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Crime Fighting with Trees and Plants

By MARILYN SOLTIS
Trees, foliage and flowers not only provide a better quality of life and aesthetic enjoyment, but researchers and crime fighting organizations are finding that, with a little planning, landscapingcan deter criminals and can make your home more secure.
   
A new study published in the journal Environment and Behavior suggests that certain types of trees had a greater impact in preventing crime. Researchers with the U.S. Forest Service’s Pacific Northwest (PNW) and Southern Research Stations compiled more than two dozen variables including the number and size of the trees. They discovered that areas with large trees had lower crime rates, possibly because they were less obstructive than small trees. Smaller trees might block some views or be a cover for criminal activity.
  
The University of Hawaii at Manoa wrote in the journal Landscape that environmental design incorporating defensive plants can limit or deter unwanted intruders.
   
"Prickly bushes used as hedges or at strategic locations make access more difficult for intruders and help make a place look less attractive to a potential intruder.” Security plants are defined by their thorns, spines, teeth-like leaf edges and bulk and density. A good place to plant thorny shrubs is under window sills, by drainpipes and around sentryways.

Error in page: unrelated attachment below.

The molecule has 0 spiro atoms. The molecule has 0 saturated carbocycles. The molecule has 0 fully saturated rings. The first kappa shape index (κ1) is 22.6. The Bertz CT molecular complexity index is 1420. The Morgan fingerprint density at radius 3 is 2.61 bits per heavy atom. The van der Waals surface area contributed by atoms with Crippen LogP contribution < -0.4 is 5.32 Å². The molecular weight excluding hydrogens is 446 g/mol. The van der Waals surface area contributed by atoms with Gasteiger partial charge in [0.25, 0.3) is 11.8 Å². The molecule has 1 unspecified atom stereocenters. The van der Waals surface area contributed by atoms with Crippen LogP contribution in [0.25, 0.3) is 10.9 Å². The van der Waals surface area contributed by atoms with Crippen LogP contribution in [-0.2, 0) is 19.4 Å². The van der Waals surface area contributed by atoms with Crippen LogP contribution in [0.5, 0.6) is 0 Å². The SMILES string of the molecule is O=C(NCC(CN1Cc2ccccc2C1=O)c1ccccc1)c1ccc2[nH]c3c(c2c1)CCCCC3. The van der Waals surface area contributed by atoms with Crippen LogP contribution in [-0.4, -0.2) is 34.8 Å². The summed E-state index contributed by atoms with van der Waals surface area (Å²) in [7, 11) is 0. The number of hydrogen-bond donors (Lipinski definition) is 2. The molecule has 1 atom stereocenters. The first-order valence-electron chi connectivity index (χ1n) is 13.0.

An overall landscape design incorporating different trees, shrubs and plants can be both beautiful and practical. The American  CrimePrevention Institute, a division of Aegis Protection Group, Inc. offers these guidelines:

•   Trees should not offer climbing access to the upper levels of homes or buildings. The foliage should not obscure the roadway, walkway or lighting for the parking lot. Keep lowest foliage at least 7 ft. from the ground.
•   Landscaping rock should be small or use gravel under windows and near entryways. This will create noise when stepped on.
•   Barrier plants like Pyracantha, Barberry, Natal Plum, Yucca, Hedgehog, and Porcupine Holly have needles or thorns and are often dense. These are useful below and near windows to discourage break-ins.
•  Shrubbery can be used from 6 ft. to 12 ft. from parking areas and pedestrian walkways. Shrubbery should not be above 3 ft. high.
•  Groundcover plants up to 2 ft. high, including flowering plants, can be used within 6 ft. of walkways and parking areas.

Other studies have shown that well-kept neighborhoods are a deterrent as these are thought to have more security and a closer-knit community.

Published: February 23, 2013
Issue: Winter 2013 Issue

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our organization would like to submit press releases to Chicago Life. Who would we send them to and what is their email address? Thanks, Mary /mary@franoutreach.org
Mary, Sep-13-2019